Lockwood, who has worked with Utami at the U.N. since 2014 to advocate for people with disabilities, says it’s obvious why she is so successful. “Risna has always been aware of the importance of her determination and positivity, and what a vital role both have played in her success to date,” says Lockwood. “Her kindness and willingness to put the needs of others before her own is also immediately present in the way she speaks and writes.”

 

Christiaan Bailey (far left) volunteers with Utami and OHANA Indonesia.

Christiaan Bailey (far left) volunteers with Utami and OHANA Indonesia.

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U.N.precedented

Those qualities and skills were rewarded last June when Utami was nominated and elected to be Indonesia’s first-ever representative on the Committee on the Rights of Persons with Disabilities, a body of 18 experts who monitor implementation of the Convention. Her four-year term started Jan. 1. “Risna is an excellent addition to the Committee on the Rights of Persons with Disabilities on which she will continue to advocate for equality and human rights for all persons with disabilities,” says Lockwood.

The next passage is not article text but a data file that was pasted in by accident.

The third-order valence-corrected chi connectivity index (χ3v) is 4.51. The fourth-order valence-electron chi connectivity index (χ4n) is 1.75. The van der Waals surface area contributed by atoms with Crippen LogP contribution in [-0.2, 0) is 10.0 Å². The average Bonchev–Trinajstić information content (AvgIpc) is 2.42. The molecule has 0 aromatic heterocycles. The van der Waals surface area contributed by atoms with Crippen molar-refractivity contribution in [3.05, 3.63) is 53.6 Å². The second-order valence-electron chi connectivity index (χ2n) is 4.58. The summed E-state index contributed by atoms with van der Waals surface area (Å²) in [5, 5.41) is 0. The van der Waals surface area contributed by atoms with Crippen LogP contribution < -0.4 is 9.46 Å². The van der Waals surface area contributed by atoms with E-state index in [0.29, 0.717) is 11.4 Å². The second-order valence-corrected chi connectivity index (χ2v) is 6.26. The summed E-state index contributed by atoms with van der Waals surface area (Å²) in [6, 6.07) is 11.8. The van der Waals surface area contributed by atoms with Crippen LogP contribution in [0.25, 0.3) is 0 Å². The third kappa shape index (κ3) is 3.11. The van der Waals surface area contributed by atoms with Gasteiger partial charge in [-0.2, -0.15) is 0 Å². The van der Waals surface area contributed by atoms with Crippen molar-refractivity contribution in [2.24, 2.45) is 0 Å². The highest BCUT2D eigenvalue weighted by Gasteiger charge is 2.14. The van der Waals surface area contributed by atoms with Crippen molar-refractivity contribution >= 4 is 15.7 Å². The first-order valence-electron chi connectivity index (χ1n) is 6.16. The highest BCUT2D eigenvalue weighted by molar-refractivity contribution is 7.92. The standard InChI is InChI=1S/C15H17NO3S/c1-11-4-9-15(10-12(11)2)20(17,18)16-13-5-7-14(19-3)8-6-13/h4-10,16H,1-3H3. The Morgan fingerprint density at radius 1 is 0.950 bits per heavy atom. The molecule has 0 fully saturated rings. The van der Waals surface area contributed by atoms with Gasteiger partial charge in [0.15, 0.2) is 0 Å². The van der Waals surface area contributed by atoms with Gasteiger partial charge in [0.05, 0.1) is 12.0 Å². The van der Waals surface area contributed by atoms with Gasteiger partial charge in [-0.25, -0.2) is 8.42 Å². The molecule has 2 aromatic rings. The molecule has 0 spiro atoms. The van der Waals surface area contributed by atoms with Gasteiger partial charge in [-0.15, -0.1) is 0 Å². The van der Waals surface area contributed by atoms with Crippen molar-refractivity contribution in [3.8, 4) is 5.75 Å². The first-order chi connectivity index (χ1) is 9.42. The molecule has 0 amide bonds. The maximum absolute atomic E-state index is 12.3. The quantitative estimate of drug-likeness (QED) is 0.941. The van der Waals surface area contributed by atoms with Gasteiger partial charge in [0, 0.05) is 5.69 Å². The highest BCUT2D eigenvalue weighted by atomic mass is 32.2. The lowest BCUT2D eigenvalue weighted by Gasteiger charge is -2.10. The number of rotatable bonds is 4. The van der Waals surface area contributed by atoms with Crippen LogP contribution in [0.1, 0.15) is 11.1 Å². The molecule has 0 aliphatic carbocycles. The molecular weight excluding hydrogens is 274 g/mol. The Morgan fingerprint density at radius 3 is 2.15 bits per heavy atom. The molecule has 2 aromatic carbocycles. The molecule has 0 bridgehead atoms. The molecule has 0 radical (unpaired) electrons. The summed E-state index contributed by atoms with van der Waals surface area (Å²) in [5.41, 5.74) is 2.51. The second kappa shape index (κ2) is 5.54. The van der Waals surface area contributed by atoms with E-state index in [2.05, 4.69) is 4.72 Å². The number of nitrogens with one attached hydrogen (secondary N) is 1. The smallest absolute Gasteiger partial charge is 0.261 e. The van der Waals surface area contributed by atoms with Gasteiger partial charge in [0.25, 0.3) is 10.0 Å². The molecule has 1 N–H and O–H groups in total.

Utami is thrilled to represent the long-voiceless women with disabilities of her country. “Disabled women in Indonesia are more passionate and advanced than the men,” she says. “I’m so proud of this. This progress for women has led to my government nominating me to be a candidate for disabled people in the United Nations.”

In addition to her new role, Utami continues to lecture on disability, accessibility, public health and human rights at Gadjah Mada University, Duta Wacana Christian University and the Sunan Kalijaga State Islamic University, all in Yogyakarta. She also writes prolifically and travels the globe for various speaking engagements. Her experiences have only deepened her dedication to her work.

“You can’t find many people like me in Indonesia,” she says. “It’s sad, but it makes me even more passionate to improve the education and quality of life of disabled people there.”